Razor and the @ symbol

May 18th, 2016

Another programmer asked me about when you use the @ symbol in Razor. This was my reply…

The @ sign is used for switching in and out of code. It is a razor thing – a bit like for most things. It can be used in the following ways (might be others I have missed too): –

To set the ModelType at the top
You can add in a block of code with

End Code
When you are in HTML, to call a function that outputs HTML or text
It usually works out where the end of the function call is by itself and switches back to HTML
If it doesn’t get it right, you can put brackets in – eg. @(Now.ToString(“dd/MM/yyyy”))
You can also use it to include an If/Using/With/loop in HTML – eg.

@For Each o in Orders


When you are in code, to switch back to HTML, by placing it before an HTML tag
For Each o in Orders

If you don’t want to output an HTML tag, you can use @ to switch back
When you are in code, you can use it to write the output of a function into the HTML – eg.

For Each o in Orders
@o.CustomerName @

It is worth noting that you can call these functions from within code – eg. Html.LabelFor, but if you don’t stick the @ on the beginning, they won’t get written to the HTML – the result won’t go anywhere!

Also worth pointing out that you can nest back and forwards between HTML and code – eg..

If Model.Data.Count>0 Then

@For Each o in Model.Data


Order ID Customer Name
@o.ID @o.Customer.Name

@No results
End If
End Code

Lambda functions/subs in VB.NET

May 18th, 2016

Another programmer was asking me why you sometimes need “End Sub” on a Lambda Sub and sometimes you don’t. This was my reply…

There are 2 types of Lambda methods – inline and multi line. Inline is all on one line, so you can do…

Sub (x) DoSomethingWith(x)

nb. this is the same as

Sub (x) _

because VB.NET considers that multiple lines with _ at the end are all one. However, without the _ it is multiline…

Sub (x)
End Sub

That’s when you need End Sub – even if it is only one line in the body, you need to end it if you aren’t doing the body on the same line as the declaration.

nb. Functions work the same way, although there is one other difference with functions. Multiline functions work the same way as usual in terms of how you return from them, but inline you don’t use the Return keyword, so you would just do eg.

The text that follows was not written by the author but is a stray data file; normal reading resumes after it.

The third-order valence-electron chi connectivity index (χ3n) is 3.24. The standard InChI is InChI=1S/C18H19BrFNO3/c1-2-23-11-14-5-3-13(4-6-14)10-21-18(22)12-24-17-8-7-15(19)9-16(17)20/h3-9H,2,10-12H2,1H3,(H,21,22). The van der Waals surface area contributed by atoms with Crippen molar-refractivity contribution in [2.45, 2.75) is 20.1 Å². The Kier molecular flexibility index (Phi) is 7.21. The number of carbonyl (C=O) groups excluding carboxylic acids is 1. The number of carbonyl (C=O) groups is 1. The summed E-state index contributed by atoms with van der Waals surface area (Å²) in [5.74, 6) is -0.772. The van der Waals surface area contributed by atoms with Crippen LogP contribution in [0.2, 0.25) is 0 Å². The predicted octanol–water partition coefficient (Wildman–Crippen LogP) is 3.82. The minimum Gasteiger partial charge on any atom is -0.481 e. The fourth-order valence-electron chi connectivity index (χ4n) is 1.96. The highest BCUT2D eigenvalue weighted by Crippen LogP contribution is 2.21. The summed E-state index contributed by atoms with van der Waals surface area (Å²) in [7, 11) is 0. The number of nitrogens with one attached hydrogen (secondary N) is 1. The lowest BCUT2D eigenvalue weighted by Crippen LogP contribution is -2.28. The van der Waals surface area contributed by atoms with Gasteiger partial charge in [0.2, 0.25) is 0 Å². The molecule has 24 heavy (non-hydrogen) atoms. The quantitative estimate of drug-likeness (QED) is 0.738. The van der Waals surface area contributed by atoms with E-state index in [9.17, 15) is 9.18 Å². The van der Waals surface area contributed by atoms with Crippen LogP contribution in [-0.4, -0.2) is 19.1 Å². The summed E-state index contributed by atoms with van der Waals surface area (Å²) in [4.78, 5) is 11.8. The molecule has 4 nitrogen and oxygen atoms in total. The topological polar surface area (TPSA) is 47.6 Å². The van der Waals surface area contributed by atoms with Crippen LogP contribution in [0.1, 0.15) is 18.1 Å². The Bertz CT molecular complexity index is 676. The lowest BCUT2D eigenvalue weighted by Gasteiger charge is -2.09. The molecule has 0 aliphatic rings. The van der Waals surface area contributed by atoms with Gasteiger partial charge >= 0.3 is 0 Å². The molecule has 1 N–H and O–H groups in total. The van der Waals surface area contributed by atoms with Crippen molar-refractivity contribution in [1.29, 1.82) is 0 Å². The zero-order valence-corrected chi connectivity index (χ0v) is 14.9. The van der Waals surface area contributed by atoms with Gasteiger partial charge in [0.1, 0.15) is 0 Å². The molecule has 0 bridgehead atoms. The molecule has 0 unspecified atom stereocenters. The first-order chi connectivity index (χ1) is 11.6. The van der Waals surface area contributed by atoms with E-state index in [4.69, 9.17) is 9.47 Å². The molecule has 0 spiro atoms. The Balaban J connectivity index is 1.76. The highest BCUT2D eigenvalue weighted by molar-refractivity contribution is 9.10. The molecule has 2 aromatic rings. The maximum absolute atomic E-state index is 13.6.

Function (x) x*2

In all of the above examples, you would want to provide types on the parameters (eg. x As Decimal). For inline functions, you can usually let the compiler work out the return type, but for multiline you should usually explicitly declare the return type (eg. Function(x As Decimal) As Decimal)

DOM and jQuery

December 16th, 2012

You may have seen references to a DOM, or Document Object Model.  What this is is a programmatic way of accessing elements within a document.  It most commonly refers to HTML, but there are other DOMs as well.

Traditionally in Javascript, DOM objects are accessed using functions such as document.getElementById. However, these days, script libraries such as jQuery have easier and more flexible ways to access objects. jQuery allows you to use CSS style selectors to identify a set of elements which meet your criteria. The way that the whole library is structured is primarily to focus on dealing with a set of elements instead of a single one. Because the functions generally return the selected elements, you can generally chain together a number of calls into a single line of (surprisingly readable) code very efficiently. For example, to select all anchor tags on a page, give them a CSS class of “test” and make them all fire an alert box when clicked, you would do something like this…

$(‘a’).addClass(‘test’).click(function(){alert(‘Link clicked!’);});

E-commerce frustrations in real life

December 16th, 2012

Google have posted a brilliant set of YouTube videos on the Analytics blog showing what kind of problems to look out for when considering usability of your online shop.  Well worth watching!

Do you know what a Nybble is?

December 13th, 2012

It isn’t really referred to very often, but a nybble is half a byte, or 4 bits.

Linq and IQueryable

December 13th, 2012

An IQueryable (and the Generic IQueryable(Of T)) in .NET is the main type that is used to store a Linq query. It is particularly useful as it is enumerable and has to implement IEnumberable too (and the generic equivalent).

It has 3 members: –

  • ElementType
  • Expression
  • Provider

ElementType is very simply the type of each individual item/record returned by the query.

Expression represents the query as an expression tree.  I have already touched on that in my previous posts.

Provider is the object which is able to take the expression and use it to retrieve data.  Typical providers include Linq to SQL, Linq to Entities (for the Entity Framework), Linq to XML etc.  There are many other implementations of Linq providers for all sorts of uses, including Linq to Amazon, Linq to Google etc.

A little about Linq

December 9th, 2012

Linq is a creation of Microsoft.  It is designed to solve a number of problems.  Part of the idea of Linq is to be able to abstract queries from the type of data source.  This enables all sorts of useful things.

So, for example, if we have a query

From c in Customers Where c.Tel <> “”

We don’t actually know what Customers is – it could be from a database, XML file, a set of objects in memory, from a web service, a text file, a third party API or any number of different sources.  The point is that we can write that query without worrying about that, and if we decide later to change what we are querying, or to use that same query for multiple sources, it should work just as well.

So how does that work then?  What happens when you write a Linq query is that the query is built into an Expression tree.  Expressions are the basic building blocks of the query.  An expression may be something like c.Tel <> “”, which would be broken down into…

  1. Access a property on the parameter c called Tel
  2. A constant, which is an empty string
  3. Take 1. and 2. (above) and use as the 2 sides of a binary operator, where the operator is not equals